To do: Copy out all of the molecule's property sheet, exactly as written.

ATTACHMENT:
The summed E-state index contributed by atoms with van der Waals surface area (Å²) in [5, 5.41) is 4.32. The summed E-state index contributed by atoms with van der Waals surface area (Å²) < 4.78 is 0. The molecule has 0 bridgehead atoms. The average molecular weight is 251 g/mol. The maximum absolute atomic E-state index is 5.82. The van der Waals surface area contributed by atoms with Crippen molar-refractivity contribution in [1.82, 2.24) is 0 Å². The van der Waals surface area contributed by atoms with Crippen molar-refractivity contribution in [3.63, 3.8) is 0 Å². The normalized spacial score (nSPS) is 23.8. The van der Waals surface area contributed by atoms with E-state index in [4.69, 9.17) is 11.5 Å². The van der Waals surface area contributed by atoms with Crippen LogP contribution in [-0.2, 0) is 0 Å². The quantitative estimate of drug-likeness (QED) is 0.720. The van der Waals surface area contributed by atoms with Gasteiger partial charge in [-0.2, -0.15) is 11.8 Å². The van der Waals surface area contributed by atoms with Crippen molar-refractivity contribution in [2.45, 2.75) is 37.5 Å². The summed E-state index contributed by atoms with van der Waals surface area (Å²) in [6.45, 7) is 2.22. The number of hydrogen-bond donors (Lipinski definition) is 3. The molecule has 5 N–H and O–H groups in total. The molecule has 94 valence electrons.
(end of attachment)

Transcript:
The summed E-state index contributed by atoms with van der Waals surface area (Å²) in [5, 5.41) is 4.32. The summed E-state index contributed by atoms with van der Waals surface area (Å²) < 4.78 is 0. The molecule has 0 bridgehead atoms. The average molecular weight is 251 g/mol. The maximum absolute atomic E-state index is 5.82. The van der Waals surface area contributed by atoms with Crippen molar-refractivity contribution in [1.82, 2.24) is 0 Å². The van der Waals surface area contributed by atoms with Crippen molar-refractivity contribution in [3.63, 3.8) is 0 Å². The normalized spacial score (nSPS) is 23.8. The van der Waals surface area contributed by atoms with E-state index in [4.69, 9.17) is 11.5 Å². The van der Waals surface area contributed by atoms with Crippen LogP contribution in [-0.2, 0) is 0 Å². The quantitative estimate of drug-likeness (QED) is 0.720. The van der Waals surface area contributed by atoms with Gasteiger partial charge in [-0.2, -0.15) is 11.8 Å². The van der Waals surface area contributed by atoms with Crippen molar-refractivity contribution in [2.45, 2.75) is 37.5 Å². The summed E-state index contributed by atoms with van der Waals surface area (Å²) in [6.45, 7) is 2.22. The number of hydrogen-bond donors (Lipinski definition) is 3. The molecule has 5 N–H and O–H groups in total. The molecule has 94 valence electrons.